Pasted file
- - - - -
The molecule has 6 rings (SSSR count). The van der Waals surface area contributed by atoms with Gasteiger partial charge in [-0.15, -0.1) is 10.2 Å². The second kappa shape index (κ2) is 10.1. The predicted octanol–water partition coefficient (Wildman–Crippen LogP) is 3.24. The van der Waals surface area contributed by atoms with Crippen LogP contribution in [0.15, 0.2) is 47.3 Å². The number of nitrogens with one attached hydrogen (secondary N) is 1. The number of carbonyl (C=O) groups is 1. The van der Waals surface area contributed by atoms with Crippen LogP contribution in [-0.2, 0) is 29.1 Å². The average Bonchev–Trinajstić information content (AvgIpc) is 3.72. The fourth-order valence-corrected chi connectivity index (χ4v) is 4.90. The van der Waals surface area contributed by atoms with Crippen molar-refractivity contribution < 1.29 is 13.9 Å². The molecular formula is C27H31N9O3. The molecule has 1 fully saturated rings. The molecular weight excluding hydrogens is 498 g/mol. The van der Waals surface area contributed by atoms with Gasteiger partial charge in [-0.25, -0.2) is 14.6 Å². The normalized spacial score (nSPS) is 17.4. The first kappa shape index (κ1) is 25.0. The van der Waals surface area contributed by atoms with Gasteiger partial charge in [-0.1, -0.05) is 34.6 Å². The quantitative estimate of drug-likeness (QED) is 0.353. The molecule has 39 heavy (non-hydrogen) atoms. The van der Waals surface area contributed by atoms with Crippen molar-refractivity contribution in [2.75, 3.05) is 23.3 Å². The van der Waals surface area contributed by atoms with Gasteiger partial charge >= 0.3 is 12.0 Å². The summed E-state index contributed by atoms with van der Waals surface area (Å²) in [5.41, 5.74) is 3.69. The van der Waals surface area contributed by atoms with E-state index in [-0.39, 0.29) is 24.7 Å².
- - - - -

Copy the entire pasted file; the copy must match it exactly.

The molecule has 6 rings (SSSR count). The van der Waals surface area contributed by atoms with Gasteiger partial charge in [-0.15, -0.1) is 10.2 Å². The second kappa shape index (κ2) is 10.1. The predicted octanol–water partition coefficient (Wildman–Crippen LogP) is 3.24. The van der Waals surface area contributed by atoms with Crippen LogP contribution in [0.15, 0.2) is 47.3 Å². The number of nitrogens with one attached hydrogen (secondary N) is 1. The number of carbonyl (C=O) groups is 1. The van der Waals surface area contributed by atoms with Crippen LogP contribution in [-0.2, 0) is 29.1 Å². The average Bonchev–Trinajstić information content (AvgIpc) is 3.72. The fourth-order valence-corrected chi connectivity index (χ4v) is 4.90. The van der Waals surface area contributed by atoms with Crippen molar-refractivity contribution < 1.29 is 13.9 Å². The molecular formula is C27H31N9O3. The molecule has 1 fully saturated rings. The molecular weight excluding hydrogens is 498 g/mol. The van der Waals surface area contributed by atoms with Gasteiger partial charge in [-0.25, -0.2) is 14.6 Å². The normalized spacial score (nSPS) is 17.4. The first kappa shape index (κ1) is 25.0. The van der Waals surface area contributed by atoms with Gasteiger partial charge in [-0.1, -0.05) is 34.6 Å². The quantitative estimate of drug-likeness (QED) is 0.353. The molecule has 39 heavy (non-hydrogen) atoms. The van der Waals surface area contributed by atoms with Crippen molar-refractivity contribution in [2.75, 3.05) is 23.3 Å². The van der Waals surface area contributed by atoms with Gasteiger partial charge >= 0.3 is 12.0 Å². The summed E-state index contributed by atoms with van der Waals surface area (Å²) in [5.41, 5.74) is 3.69. The van der Waals surface area contributed by atoms with E-state index in [-0.39, 0.29) is 24.7 Å².